Mark Zuckerberg, daddy dearest: Why we need more nuanced gender balanced parental leave policies in India



Facebook owner Mark Zuckerberg has announced that he will be taking two months of paternity leave after the birth of his daughter, BBC reported. His announcement on the timeline received positive messages of encouragement, while many decided to ask pertinent questions about maternity and paternity leaves in other countries. He wrote on his Facebook timeline, “…We’ve also been thinking about how we’re going to take time off during the first months of her life. This is a very personal decision, and I’ve decided to take 2 months of paternity leave when our daughter arrives. Studies show that when working parents take time to be with their newborns, outcomes are better for the children and families. At Facebook we offer our US employees up to 4 months of paid maternity or paternity leave which they can take throughout the year…”

Paternity leave is not that uncommon a phenomenon and in fact is a common feature of the Nordic region and many other countries in Europe. The Economist reported that Sweden was the first country to introduce a gender-neutral paid parental leave allowance 40 years ago (1974) and to this year, 90 percent of Swedish fathers now take paternity leave. In Britain, such a law was introduced in 2015, where parents would be able to enjoy shared parental leave up to 12 months, according to The Guardian. In India, however, we have a long way to go; the Central government in 1999 (under Central Civil Services (leave) Rule 551(A)) made provisions for paternity leave of 15 days for a male central government employee and the same rules apply even when a child is adopted. However, while the leave is sanctioned for government employees there is no blanket law that makes the private sector compliant to the paternity leave allowance.

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Let the couples handle it, why do we have to decide who gets how much leave? Well, one could only wish that matters of gender equality were that simple. Traditionally, the home-sphere was where women were made to belong. That has changed over time; today women are everywhere — in space, behind cameras, in boardrooms, in universities. India’s female workforce, though well below the global average of 50 percent is growing at a steady rate.

Therefore, it is imperative to acknowledge the many aspects of work-life conflicts that affect both men and women. What many fail to grasp is that things called the home-sphere, child-rearing, housework are still shadowing women everywhere they go. Sociologists and anthropologists have long formulated theories on how women tend to work two shifts: one at the workplace and one after coming home. In Arlie Hochschild’sThe Second Shift: Working families and revolution at home, she writes, “more often than men, women alternated between living in ambition and standing apart from it.” In the prize that is supposed to be life, women get the raw deal because they are overworked. Experts on Gender have long pointed to how the discrimination that women face is multifold that it is not enough for modern workplaces to employ women, but they need to repair the work culture in ways that don’t punish women for their biology.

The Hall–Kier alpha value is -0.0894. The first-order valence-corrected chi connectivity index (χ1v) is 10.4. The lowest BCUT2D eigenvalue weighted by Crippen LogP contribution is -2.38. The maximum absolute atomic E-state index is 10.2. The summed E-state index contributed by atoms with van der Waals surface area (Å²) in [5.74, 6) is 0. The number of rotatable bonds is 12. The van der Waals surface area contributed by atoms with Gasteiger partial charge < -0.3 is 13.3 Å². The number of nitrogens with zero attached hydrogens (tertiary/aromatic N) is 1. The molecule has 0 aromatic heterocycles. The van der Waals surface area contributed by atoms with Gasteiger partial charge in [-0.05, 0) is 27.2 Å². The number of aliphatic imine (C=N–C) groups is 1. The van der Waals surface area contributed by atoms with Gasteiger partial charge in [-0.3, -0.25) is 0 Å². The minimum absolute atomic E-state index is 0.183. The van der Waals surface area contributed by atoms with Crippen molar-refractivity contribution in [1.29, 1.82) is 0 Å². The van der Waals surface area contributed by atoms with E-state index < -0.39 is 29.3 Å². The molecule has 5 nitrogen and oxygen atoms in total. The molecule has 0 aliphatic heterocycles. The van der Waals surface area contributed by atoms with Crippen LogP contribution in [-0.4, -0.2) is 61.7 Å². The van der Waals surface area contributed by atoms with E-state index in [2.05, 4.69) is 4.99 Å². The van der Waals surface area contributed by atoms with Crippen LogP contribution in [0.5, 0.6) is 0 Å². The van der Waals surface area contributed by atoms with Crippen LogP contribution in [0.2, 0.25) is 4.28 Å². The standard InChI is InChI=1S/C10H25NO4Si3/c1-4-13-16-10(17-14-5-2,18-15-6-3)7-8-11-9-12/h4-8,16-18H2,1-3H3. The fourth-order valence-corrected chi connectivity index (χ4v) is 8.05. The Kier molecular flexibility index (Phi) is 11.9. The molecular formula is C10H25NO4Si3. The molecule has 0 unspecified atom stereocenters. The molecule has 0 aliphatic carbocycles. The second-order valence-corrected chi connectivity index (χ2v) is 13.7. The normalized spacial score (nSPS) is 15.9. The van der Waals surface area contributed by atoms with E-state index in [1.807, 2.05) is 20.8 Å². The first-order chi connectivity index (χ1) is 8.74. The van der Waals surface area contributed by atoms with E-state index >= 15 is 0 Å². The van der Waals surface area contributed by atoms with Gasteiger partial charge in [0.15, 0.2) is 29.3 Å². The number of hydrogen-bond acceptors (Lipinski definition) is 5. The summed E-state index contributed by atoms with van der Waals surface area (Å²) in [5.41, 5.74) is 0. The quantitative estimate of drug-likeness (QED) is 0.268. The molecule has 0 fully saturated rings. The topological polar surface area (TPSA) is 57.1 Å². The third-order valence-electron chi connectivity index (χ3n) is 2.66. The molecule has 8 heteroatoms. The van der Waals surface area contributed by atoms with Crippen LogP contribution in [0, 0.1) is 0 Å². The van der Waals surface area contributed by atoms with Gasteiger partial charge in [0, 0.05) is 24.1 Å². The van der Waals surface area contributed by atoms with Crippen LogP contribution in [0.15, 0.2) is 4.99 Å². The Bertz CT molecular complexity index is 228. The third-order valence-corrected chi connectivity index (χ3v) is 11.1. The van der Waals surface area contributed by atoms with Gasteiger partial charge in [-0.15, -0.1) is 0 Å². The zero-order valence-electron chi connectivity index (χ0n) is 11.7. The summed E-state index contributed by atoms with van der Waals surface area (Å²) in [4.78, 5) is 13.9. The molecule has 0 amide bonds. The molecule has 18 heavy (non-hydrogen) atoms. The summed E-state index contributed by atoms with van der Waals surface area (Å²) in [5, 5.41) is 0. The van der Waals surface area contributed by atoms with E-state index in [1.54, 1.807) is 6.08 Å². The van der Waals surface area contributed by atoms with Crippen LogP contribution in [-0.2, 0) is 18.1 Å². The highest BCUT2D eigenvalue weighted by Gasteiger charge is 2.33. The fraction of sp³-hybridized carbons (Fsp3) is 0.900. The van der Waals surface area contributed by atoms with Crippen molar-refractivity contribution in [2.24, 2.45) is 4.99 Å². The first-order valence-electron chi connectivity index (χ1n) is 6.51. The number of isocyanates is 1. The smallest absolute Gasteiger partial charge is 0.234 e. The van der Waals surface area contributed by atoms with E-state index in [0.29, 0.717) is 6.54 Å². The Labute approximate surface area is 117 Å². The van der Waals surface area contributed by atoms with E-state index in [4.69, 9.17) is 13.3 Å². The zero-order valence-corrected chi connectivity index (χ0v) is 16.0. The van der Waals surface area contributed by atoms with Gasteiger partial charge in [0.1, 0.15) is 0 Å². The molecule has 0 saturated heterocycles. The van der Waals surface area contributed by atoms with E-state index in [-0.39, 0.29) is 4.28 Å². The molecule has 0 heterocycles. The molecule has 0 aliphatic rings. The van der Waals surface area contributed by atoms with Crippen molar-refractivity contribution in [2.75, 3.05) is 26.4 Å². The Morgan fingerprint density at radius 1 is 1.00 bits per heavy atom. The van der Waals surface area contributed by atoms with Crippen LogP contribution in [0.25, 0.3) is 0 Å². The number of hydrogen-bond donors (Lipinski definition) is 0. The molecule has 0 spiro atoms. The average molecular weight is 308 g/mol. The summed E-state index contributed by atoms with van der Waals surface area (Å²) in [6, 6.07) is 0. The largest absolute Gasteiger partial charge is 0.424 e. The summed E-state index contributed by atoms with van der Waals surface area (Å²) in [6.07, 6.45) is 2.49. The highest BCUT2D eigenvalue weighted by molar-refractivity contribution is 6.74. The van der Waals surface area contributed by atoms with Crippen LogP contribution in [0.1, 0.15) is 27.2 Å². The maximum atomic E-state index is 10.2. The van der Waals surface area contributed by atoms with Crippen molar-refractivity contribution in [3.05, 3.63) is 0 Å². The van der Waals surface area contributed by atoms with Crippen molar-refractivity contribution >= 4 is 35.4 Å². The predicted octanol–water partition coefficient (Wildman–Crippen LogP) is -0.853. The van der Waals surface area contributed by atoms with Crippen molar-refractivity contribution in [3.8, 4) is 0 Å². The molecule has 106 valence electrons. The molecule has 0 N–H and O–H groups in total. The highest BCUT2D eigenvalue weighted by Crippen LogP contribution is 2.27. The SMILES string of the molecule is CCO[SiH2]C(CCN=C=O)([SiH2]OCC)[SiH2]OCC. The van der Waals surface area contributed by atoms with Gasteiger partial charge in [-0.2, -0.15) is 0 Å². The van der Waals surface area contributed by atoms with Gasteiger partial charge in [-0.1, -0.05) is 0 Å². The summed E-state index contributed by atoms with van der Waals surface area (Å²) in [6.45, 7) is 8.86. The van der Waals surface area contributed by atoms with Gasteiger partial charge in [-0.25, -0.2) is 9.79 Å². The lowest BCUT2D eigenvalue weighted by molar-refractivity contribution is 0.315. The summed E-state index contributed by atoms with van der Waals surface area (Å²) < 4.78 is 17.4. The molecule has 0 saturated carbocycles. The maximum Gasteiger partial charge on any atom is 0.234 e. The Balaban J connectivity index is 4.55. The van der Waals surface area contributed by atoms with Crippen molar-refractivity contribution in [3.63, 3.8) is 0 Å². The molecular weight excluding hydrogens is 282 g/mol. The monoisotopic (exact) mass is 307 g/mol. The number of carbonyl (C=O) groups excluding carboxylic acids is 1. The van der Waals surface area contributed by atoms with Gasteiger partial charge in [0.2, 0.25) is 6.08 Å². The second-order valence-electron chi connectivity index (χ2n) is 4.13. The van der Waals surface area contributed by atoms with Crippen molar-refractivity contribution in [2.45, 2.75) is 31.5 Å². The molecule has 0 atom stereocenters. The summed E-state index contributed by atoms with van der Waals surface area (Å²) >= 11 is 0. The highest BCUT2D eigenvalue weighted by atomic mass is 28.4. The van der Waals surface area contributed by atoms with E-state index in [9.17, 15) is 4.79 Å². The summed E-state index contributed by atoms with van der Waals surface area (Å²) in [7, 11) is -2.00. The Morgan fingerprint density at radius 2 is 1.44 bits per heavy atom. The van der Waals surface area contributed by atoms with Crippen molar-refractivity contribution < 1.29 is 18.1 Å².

Pamela Stone in her book, Opting Out? Why women really quit careers and head homeexplores that women are still torn between handling work and family. Research also suggests that women who take maternity leave are often intangibly penalised as they miss out on career advancement opportunities. In such situations, an equal paid parental leave that is gender neutral is imperative, where the onus of childcare is enforced on both parents. The existence of only maternity leave or a short paternity leave implies that childcare is primarily a woman’s responsibility. In Sweden, they have something called a ‘daddy quota’ in place which reserves a part of the parental leave period for the fathers as non-transferrable, in essence if the fathers do not use that leave, the leaves lapse. These strict rules on leave policy perhaps will ensure regressive notions about childcare as ‘female destiny’ can be kept in check and be discouraged at a policy-making level.

Over the years, private companies in India have been much more receptive to the needs of young parents and have opened their eyes to the reality of paternity leave. The Times of India reports that a start-up Vedanta, encourages fathers to take 15 days of paid leave with an option to extend. Infosys also allows up to five days of paternity leave along with ‘work from home’ options. A man’s role during childbirth and for childcare shouldn’t be looked in terms of biology but in terms of support that a new mother might require to recuperate or regain her position at her workplace after maternity leave.

Zuckerberg’s announcement has brought an important issue to light that most companies choose to ignore, perhaps, it is time to revisit HR policies and government mandates?


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